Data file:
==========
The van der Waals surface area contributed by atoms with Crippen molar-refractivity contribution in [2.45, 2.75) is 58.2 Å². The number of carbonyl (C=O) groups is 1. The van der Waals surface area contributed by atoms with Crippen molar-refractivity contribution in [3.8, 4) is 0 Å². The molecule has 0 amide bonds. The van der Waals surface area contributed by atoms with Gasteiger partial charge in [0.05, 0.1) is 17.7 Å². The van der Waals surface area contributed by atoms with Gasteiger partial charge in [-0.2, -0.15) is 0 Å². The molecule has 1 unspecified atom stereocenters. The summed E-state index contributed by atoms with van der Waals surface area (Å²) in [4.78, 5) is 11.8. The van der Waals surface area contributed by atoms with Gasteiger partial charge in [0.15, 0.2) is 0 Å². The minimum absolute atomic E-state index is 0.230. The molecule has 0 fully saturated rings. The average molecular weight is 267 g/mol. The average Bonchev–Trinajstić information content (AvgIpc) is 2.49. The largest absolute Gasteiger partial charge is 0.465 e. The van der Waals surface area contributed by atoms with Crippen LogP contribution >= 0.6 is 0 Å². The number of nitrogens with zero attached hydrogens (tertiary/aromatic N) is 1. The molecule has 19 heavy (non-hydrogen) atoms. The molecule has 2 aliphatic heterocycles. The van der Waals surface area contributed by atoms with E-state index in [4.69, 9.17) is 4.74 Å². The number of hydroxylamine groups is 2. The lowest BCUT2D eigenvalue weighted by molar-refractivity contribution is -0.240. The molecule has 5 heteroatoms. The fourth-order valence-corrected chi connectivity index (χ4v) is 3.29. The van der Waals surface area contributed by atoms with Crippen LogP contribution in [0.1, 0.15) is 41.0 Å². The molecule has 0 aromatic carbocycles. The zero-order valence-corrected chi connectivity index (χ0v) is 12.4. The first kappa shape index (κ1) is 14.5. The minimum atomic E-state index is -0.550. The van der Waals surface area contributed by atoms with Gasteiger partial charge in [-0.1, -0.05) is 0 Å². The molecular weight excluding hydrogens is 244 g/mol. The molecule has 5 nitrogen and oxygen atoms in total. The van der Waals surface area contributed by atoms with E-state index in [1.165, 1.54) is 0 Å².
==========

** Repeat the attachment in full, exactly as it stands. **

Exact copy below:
The van der Waals surface area contributed by atoms with Crippen molar-refractivity contribution in [2.45, 2.75) is 58.2 Å². The number of carbonyl (C=O) groups is 1. The van der Waals surface area contributed by atoms with Crippen molar-refractivity contribution in [3.8, 4) is 0 Å². The molecule has 0 amide bonds. The van der Waals surface area contributed by atoms with Gasteiger partial charge in [0.05, 0.1) is 17.7 Å². The van der Waals surface area contributed by atoms with Gasteiger partial charge in [-0.2, -0.15) is 0 Å². The molecule has 1 unspecified atom stereocenters. The summed E-state index contributed by atoms with van der Waals surface area (Å²) in [4.78, 5) is 11.8. The van der Waals surface area contributed by atoms with Gasteiger partial charge in [0.15, 0.2) is 0 Å². The minimum absolute atomic E-state index is 0.230. The molecule has 0 fully saturated rings. The average molecular weight is 267 g/mol. The average Bonchev–Trinajstić information content (AvgIpc) is 2.49. The largest absolute Gasteiger partial charge is 0.465 e. The van der Waals surface area contributed by atoms with Crippen LogP contribution >= 0.6 is 0 Å². The number of nitrogens with zero attached hydrogens (tertiary/aromatic N) is 1. The molecule has 19 heavy (non-hydrogen) atoms. The molecule has 2 aliphatic heterocycles. The van der Waals surface area contributed by atoms with E-state index in [4.69, 9.17) is 4.74 Å². The number of hydroxylamine groups is 2. The lowest BCUT2D eigenvalue weighted by molar-refractivity contribution is -0.240. The molecule has 5 heteroatoms. The fourth-order valence-corrected chi connectivity index (χ4v) is 3.29. The van der Waals surface area contributed by atoms with Crippen LogP contribution in [0.1, 0.15) is 41.0 Å². The molecule has 0 aromatic carbocycles. The zero-order valence-corrected chi connectivity index (χ0v) is 12.4. The first kappa shape index (κ1) is 14.5. The minimum atomic E-state index is -0.550. The van der Waals surface area contributed by atoms with Gasteiger partial charge in [-0.1, -0.05) is 0 Å². The molecular weight excluding hydrogens is 244 g/mol. The molecule has 5 nitrogen and oxygen atoms in total. The van der Waals surface area contributed by atoms with E-state index in [1.165, 1.54) is 0 Å².